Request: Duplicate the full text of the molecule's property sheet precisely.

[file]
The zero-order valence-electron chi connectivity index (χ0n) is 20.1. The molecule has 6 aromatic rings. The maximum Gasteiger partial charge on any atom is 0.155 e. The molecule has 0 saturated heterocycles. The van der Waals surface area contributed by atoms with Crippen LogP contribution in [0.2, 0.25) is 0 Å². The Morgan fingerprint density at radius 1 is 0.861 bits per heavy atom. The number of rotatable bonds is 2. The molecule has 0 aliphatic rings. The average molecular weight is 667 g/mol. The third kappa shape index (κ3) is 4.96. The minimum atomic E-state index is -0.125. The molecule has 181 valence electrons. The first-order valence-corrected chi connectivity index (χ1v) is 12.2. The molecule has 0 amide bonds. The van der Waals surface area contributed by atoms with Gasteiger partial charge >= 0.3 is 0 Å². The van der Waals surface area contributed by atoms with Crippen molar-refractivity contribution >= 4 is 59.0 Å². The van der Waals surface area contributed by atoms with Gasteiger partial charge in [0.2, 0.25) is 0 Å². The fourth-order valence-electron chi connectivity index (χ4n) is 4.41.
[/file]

The zero-order valence-electron chi connectivity index (χ0n) is 20.1. The molecule has 6 aromatic rings. The maximum Gasteiger partial charge on any atom is 0.155 e. The molecule has 0 saturated heterocycles. The van der Waals surface area contributed by atoms with Crippen LogP contribution in [0.2, 0.25) is 0 Å². The Morgan fingerprint density at radius 1 is 0.861 bits per heavy atom. The number of rotatable bonds is 2. The molecule has 0 aliphatic rings. The average molecular weight is 667 g/mol. The third kappa shape index (κ3) is 4.96. The minimum atomic E-state index is -0.125. The molecule has 181 valence electrons. The first-order valence-corrected chi connectivity index (χ1v) is 12.2. The molecule has 0 amide bonds. The van der Waals surface area contributed by atoms with Gasteiger partial charge >= 0.3 is 0 Å². The van der Waals surface area contributed by atoms with Crippen molar-refractivity contribution >= 4 is 59.0 Å². The van der Waals surface area contributed by atoms with Gasteiger partial charge in [0.2, 0.25) is 0 Å². The fourth-order valence-electron chi connectivity index (χ4n) is 4.41.